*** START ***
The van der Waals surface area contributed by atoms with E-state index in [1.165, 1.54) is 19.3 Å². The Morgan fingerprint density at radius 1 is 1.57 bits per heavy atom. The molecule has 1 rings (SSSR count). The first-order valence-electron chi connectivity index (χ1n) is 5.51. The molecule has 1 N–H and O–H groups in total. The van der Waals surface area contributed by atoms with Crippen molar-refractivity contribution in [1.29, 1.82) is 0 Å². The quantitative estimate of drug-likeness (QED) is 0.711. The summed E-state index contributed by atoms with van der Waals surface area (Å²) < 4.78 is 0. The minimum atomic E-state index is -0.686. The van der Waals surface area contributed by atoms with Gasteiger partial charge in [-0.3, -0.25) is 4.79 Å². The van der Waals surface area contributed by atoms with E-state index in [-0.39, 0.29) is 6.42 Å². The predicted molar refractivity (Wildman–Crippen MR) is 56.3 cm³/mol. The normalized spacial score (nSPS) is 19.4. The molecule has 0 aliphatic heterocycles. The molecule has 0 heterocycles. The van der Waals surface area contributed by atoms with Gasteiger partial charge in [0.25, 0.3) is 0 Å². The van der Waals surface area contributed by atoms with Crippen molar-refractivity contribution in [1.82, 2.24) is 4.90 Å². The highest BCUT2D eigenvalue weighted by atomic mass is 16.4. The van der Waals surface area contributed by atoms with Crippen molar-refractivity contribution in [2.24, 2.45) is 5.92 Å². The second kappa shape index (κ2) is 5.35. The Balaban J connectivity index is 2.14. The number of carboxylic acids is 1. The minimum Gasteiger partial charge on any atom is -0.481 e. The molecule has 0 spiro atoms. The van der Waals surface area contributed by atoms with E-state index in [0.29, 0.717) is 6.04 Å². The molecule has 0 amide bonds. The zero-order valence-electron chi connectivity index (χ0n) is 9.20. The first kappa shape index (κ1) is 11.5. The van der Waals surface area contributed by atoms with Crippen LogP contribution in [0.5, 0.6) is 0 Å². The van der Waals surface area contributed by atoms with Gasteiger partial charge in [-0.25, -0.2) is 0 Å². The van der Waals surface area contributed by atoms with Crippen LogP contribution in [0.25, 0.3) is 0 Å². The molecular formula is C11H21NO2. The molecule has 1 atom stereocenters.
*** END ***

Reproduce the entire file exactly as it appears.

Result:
The van der Waals surface area contributed by atoms with E-state index in [1.165, 1.54) is 19.3 Å². The Morgan fingerprint density at radius 1 is 1.57 bits per heavy atom. The molecule has 1 rings (SSSR count). The first-order valence-electron chi connectivity index (χ1n) is 5.51. The molecule has 1 N–H and O–H groups in total. The van der Waals surface area contributed by atoms with Crippen molar-refractivity contribution in [1.29, 1.82) is 0 Å². The quantitative estimate of drug-likeness (QED) is 0.711. The summed E-state index contributed by atoms with van der Waals surface area (Å²) < 4.78 is 0. The minimum atomic E-state index is -0.686. The van der Waals surface area contributed by atoms with Gasteiger partial charge in [-0.3, -0.25) is 4.79 Å². The van der Waals surface area contributed by atoms with E-state index in [-0.39, 0.29) is 6.42 Å². The predicted molar refractivity (Wildman–Crippen MR) is 56.3 cm³/mol. The normalized spacial score (nSPS) is 19.4. The molecule has 0 aliphatic heterocycles. The molecule has 0 heterocycles. The van der Waals surface area contributed by atoms with Gasteiger partial charge in [0.25, 0.3) is 0 Å². The van der Waals surface area contributed by atoms with Crippen molar-refractivity contribution in [1.82, 2.24) is 4.90 Å². The highest BCUT2D eigenvalue weighted by atomic mass is 16.4. The van der Waals surface area contributed by atoms with Crippen molar-refractivity contribution in [2.24, 2.45) is 5.92 Å². The second kappa shape index (κ2) is 5.35. The Balaban J connectivity index is 2.14. The number of carboxylic acids is 1. The minimum Gasteiger partial charge on any atom is -0.481 e. The molecule has 0 spiro atoms. The van der Waals surface area contributed by atoms with E-state index in [0.29, 0.717) is 6.04 Å². The molecule has 0 amide bonds. The zero-order valence-electron chi connectivity index (χ0n) is 9.20. The first kappa shape index (κ1) is 11.5. The van der Waals surface area contributed by atoms with Crippen LogP contribution in [0.5, 0.6) is 0 Å². The van der Waals surface area contributed by atoms with Gasteiger partial charge in [-0.25, -0.2) is 0 Å². The van der Waals surface area contributed by atoms with Crippen LogP contribution in [0.25, 0.3) is 0 Å². The molecular formula is C11H21NO2. The molecule has 1 atom stereocenters.